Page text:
By now, of course, you know that the Joker is played by Heath Ledger in the last role he completed before his death, this past January, at the age of 28. And it is perhaps the best compliment one can pay to this gifted young actor to say that his performance here would have cemented his legend even if he had lived to see the film’s release. The Joker enters into The Dark Knight gradually, at first a tangential figure in a not particularly interesting subplot about mafia money-laundering. But even then, Ledger seems to make the film grow larger whenever he’s onscreen. Having shown a penchant for the chameleonic as the sensitive, soft-spoken cowpoke of Brokeback Mountain and the terminally good-vibrating surf-shop owner of Lords of Dogtown, Ledger here again invests himself in a character from the inside out, lending the Joker’s every physical tick and vocal inflection a signature flair.
No wonder Ledger was reportedly exhausted after finishing work on the film; watching him, you can see how demanding he is of himself, how much he refuses to play any predictable beats, whether the Joker is casually advising a room of armed thugs to not “blow things out of proportion” while outfitted in the latest in suicide-bomber haute couture, or slicking his hair back with his hands and sashaying across the dance floor to greet the comely assistant D.A. Rachel Dawes (played, in less milquetoast fashion, by Maggie Gyllenhaal, pinch-hitting for Katie Holmes). But the genius of the performance is how fully Ledger convinces us that the Joker is capable of doing anything at any moment — even, if the occasion calls for it, to stop being the Joker.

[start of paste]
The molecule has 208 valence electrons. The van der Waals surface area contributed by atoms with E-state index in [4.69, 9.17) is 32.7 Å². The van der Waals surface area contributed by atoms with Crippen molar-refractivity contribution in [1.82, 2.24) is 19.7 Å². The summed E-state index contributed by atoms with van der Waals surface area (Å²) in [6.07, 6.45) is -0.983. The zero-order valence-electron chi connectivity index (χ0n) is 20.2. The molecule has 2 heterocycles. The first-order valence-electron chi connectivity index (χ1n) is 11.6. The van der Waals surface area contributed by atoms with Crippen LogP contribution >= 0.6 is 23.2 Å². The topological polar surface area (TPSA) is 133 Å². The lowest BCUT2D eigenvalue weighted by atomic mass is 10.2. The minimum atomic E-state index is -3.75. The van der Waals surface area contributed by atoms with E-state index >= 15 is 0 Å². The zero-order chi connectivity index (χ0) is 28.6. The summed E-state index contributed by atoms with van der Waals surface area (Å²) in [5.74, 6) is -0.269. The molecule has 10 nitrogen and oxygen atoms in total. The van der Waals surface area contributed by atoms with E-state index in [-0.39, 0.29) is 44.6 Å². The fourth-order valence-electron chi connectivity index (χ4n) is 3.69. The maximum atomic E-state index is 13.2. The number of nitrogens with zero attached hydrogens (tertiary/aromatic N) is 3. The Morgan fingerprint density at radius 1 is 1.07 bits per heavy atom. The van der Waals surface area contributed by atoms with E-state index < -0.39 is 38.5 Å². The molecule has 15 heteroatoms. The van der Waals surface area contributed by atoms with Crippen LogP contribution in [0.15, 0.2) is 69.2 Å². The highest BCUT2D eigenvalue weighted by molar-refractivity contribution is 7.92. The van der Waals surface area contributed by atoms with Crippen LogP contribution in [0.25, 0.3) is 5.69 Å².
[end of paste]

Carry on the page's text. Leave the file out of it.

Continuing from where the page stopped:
Writing three years ago about Batman Begins, I wagered a guess that Christopher Nolan was the sort of kid who liked to take apart his toys to see what made them tick. Look at his films, and it’s clear that the adult Nolan likes to take people apart in the same way — he reduces them to their ideological cores, and places them into conflicts that stem as much from within as without. And in making the transition from the low-budget independent films on which he cut his directorial teeth to the realm of studio tent pole projects, Nolan (who co-authored the Dark Knight screenplay with his brother and frequent collaborator, Jonathan) has sacrificed none of his abiding obsessions. Like the amnesiac amateur detective who occupied the central role in Nolan’s Möbius-strip sophomore feature, Memento, the Bruce Wayne of The Dark Knight is increasingly gripped by an existential crisis, wondering whether he is the hero or the villain of his own story. And like the rival illusionists who pursued each other across decades and continents in Nolan’s 2006 film, The Prestige, the longer Batman and the Joker engage in their battle of wills — the one confident in the inherent goodness of people, the other equally certain that man is but a savage beast — the more the distance collapses between them. Triangulating their position is Dent (played by Eckhart with gleaming, Kennedy-esque righteousness), whose idealism is tested — as ours might well be — when the Joker’s nihilism hits a touch too close to home.